Is the noble eightfold path the same for both laypeople and monastics?

Hi Dhamma friends,

IIRC The Buddha defined right action as non-killing, non-stealing, no sexual misconduct, no taking alcohol/drugs and right speech as speaking only the truth. These actually correspond to the 5 precepts of Lay people, so how does the 227 precepts of male mendicants and 311 of female mendicants would fit into these two categories (right action and right speech)?

Also, right livelihood is defined as not dealing with live beings (slavery), meat, weapons, poisons, drugs; But monastics don’t have a livelihood, at least not like lay people do, they acquire the requisites for their survival by begging for food (primarily), clothing, medicine and shelter. Therefore the opportunity for them to deal in wrong livelihood would not even arise?

Also, I assume the definitions that correspond to the factors of “Right Wisdom” and “Right Concentration” are the same for both lifestyles? (Although I know now in practice how hard it’s to develop these in lay life, the mendicant lifestyle is more suitable!)

With Metta.

Most rules are about right action, the ones that involve speech only (eg. Pr4, Sg3, Pc1-4,8 etc.) are about right speech. Then some particular cases of certain rules involve speech.

That’s the goal but it can still arise, for example corrupting families or seeking gain with gain

Yes there’s only one eightfold noble path

The difference is if you want to get to the shrine at the top of the hill you can either take the easy and longer road with many distractions on the way, or you can cut straight through the forest

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This is a good analogy. The forest path is really rough but it is direct.

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Plenty of opportunity for wrong livelihood for monastics, going by what all is prohibited… :smiling_face: :grin:

DN1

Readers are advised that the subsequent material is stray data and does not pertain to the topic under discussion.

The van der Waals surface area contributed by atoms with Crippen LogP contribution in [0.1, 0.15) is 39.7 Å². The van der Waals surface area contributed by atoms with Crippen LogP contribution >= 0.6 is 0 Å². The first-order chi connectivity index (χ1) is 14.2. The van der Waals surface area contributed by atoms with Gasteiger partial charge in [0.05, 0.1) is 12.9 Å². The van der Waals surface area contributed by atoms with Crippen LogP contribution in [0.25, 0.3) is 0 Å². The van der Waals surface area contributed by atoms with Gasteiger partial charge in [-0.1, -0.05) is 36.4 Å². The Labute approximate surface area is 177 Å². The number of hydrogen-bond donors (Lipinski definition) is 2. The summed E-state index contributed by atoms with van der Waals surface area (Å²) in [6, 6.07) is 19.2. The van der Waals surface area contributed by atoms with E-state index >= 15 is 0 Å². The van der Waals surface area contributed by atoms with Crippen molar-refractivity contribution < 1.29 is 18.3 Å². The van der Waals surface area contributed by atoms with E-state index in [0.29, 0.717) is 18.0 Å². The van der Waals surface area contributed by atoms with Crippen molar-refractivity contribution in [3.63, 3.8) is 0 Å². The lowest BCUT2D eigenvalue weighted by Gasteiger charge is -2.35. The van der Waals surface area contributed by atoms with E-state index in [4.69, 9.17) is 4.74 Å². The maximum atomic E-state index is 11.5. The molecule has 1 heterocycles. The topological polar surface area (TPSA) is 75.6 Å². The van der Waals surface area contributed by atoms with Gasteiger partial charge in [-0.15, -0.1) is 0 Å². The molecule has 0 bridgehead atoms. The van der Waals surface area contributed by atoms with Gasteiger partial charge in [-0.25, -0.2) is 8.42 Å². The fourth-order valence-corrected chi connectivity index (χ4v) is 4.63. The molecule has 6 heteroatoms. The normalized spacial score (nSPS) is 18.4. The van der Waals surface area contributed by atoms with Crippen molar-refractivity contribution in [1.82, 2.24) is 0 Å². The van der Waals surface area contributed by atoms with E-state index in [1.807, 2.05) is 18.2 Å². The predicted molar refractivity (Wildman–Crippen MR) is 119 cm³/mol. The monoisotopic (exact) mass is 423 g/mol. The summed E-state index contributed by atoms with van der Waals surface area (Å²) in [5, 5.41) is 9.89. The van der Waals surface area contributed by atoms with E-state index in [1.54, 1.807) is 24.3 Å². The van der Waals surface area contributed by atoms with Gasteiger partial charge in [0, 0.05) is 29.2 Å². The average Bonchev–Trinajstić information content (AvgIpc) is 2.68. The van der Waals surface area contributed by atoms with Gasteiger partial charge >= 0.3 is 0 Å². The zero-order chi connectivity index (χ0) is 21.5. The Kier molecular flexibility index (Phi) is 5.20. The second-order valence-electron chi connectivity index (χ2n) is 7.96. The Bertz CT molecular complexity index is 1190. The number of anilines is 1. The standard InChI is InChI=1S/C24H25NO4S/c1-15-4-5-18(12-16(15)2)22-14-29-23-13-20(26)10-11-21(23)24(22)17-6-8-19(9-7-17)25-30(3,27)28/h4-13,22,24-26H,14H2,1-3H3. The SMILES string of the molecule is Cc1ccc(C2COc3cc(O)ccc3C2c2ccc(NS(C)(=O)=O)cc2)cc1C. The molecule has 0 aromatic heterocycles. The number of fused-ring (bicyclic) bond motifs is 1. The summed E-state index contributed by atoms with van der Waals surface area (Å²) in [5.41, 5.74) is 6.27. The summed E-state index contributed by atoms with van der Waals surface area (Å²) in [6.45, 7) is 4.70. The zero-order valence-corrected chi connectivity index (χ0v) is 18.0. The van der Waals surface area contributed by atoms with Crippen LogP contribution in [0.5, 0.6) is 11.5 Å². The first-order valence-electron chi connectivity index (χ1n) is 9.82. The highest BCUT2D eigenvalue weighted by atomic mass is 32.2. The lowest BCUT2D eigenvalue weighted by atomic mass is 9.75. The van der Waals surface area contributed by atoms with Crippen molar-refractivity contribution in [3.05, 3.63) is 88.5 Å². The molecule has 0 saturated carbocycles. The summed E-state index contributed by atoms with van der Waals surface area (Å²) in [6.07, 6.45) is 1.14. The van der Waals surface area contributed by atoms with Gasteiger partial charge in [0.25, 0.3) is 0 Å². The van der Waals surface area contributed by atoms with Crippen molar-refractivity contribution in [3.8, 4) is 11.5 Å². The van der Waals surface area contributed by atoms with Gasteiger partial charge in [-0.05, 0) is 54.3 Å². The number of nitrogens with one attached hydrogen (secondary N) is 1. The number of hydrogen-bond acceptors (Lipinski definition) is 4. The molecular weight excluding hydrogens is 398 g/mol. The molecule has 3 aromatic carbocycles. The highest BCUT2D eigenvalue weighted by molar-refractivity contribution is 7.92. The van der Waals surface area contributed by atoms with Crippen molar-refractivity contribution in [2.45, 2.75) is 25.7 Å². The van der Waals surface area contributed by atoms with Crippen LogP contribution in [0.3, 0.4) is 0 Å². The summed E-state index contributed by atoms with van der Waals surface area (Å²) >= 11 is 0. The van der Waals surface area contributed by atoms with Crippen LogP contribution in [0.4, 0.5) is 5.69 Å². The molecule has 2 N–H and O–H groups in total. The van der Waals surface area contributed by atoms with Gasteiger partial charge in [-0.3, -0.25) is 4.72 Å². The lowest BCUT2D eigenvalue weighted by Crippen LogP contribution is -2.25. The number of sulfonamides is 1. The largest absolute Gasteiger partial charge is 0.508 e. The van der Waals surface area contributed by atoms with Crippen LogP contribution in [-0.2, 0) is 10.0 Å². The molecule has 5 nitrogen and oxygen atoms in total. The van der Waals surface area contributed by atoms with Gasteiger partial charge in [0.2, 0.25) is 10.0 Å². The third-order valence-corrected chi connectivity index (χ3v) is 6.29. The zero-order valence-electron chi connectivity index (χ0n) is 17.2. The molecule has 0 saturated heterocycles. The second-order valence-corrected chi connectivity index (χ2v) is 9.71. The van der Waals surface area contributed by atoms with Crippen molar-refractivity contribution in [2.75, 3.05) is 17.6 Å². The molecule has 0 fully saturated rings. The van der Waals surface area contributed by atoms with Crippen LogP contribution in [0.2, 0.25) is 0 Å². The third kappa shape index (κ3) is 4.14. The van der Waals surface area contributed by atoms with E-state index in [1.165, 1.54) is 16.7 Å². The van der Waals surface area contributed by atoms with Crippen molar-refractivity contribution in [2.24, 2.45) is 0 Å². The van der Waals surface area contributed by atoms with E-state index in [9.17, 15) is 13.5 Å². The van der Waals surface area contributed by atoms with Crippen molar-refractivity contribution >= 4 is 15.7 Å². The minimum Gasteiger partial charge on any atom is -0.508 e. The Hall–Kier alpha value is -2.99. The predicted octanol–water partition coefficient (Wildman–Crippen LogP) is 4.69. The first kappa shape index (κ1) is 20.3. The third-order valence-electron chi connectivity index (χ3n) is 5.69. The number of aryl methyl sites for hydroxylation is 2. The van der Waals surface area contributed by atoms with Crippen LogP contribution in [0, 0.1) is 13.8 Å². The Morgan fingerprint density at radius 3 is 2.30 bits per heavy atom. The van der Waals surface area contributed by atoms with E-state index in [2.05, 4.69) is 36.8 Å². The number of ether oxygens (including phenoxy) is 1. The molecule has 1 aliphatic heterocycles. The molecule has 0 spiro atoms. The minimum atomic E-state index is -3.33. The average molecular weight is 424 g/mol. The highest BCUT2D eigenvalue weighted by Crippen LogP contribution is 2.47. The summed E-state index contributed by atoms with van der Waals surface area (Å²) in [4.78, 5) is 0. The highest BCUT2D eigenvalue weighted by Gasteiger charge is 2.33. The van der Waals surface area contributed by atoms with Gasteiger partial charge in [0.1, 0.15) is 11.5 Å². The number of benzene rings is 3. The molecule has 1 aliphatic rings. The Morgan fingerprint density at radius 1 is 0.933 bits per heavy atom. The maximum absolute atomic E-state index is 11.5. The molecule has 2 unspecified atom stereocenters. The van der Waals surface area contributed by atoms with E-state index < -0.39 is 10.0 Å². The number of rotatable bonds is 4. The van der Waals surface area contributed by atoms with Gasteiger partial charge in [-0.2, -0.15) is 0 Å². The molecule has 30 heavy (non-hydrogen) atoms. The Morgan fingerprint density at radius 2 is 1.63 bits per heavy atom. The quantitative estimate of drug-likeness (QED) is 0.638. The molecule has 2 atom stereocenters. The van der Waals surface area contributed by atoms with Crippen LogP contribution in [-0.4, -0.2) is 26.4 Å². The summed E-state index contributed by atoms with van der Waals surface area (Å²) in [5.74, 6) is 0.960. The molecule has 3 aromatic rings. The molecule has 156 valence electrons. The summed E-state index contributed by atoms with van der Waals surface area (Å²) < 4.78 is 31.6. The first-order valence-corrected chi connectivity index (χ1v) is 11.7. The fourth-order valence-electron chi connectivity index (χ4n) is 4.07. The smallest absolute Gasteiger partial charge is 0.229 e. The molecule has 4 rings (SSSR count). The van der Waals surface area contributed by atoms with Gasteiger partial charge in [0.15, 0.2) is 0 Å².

There are some ascetics and brahmins who, while enjoying food given in faith, still earn a living by unworthy branches of knowledge, by wrong livelihood. This includes such fields as limb-reading, omenology, divining celestial portents, interpreting dreams, divining bodily marks, divining holes in cloth gnawed by mice, fire offerings, ladle offerings, offerings of husks, rice powder, rice, ghee, or oil; offerings from the mouth, blood sacrifices, palmistry; geomancy for building sites, fields, and cemeteries; exorcisms, earth magic, snake charming, poisons; the crafts of the scorpion, the rat, the bird, and the crow; prophesying life span, chanting for protection, and deciphering animal cries. … reading the marks of gems, cloth, clubs, swords, spears, arrows, weapons, women, men, boys, girls, male and female bondservants, elephants, horses, buffaloes, bulls, cows, goats, rams, chickens, quails, monitor lizards, rabbits, tortoises, or deer. … making predictions that the king will march forth or march back; or that our king will attack and the enemy king will retreat, or vice versa; or that our king will triumph and the enemy king will be defeated, or vice versa; and so there will be victory for one and defeat for the other. …making predictions that there will be an eclipse of the moon, or sun, or stars; that the sun, moon, and stars will be in conjunction or in opposition; that there will be a meteor shower, a fiery sky, an earthquake, thunder; that there will be a rising, a setting, a darkening, a brightening of the moon, sun, and stars. And it also includes making predictions about the results of all such phenomena. …predicting whether there will be plenty of rain or drought; plenty to eat or famine; an abundant harvest or a bad harvest; security or peril; sickness or health. It also includes such occupations as computing, accounting, calculating, poetry, and cosmology. …making arrangements for giving and taking in marriage; for engagement and divorce; and for scattering rice inwards or outwards at the wedding ceremony. It also includes casting spells for good or bad luck, causing abortions, binding the tongue, or locking the jaws; charms for the hands and ears; questioning a mirror, a girl, or a god as an oracle; worshiping the sun, worshiping the Great One, breathing fire, and invoking Siri, the goddess of luck. … rites for propitiation, for granting wishes, for ghosts, for the earth, for rain, for property settlement, and for preparing and consecrating house sites, and rites involving rinsing and bathing, and oblations. It also includes administering emetics, purgatives, expectorants, and phlegmagogues; administering ear-oils, eye restoratives, nasal medicine, ointments, and counter-ointments; surgery with needle and scalpel, treating children, prescribing root medicines, and binding on herbs. The ascetic Gotama refrains from such unworthy branches of knowledge, such wrong livelihood.’ Such is an ordinary person’s praise of the Realized One.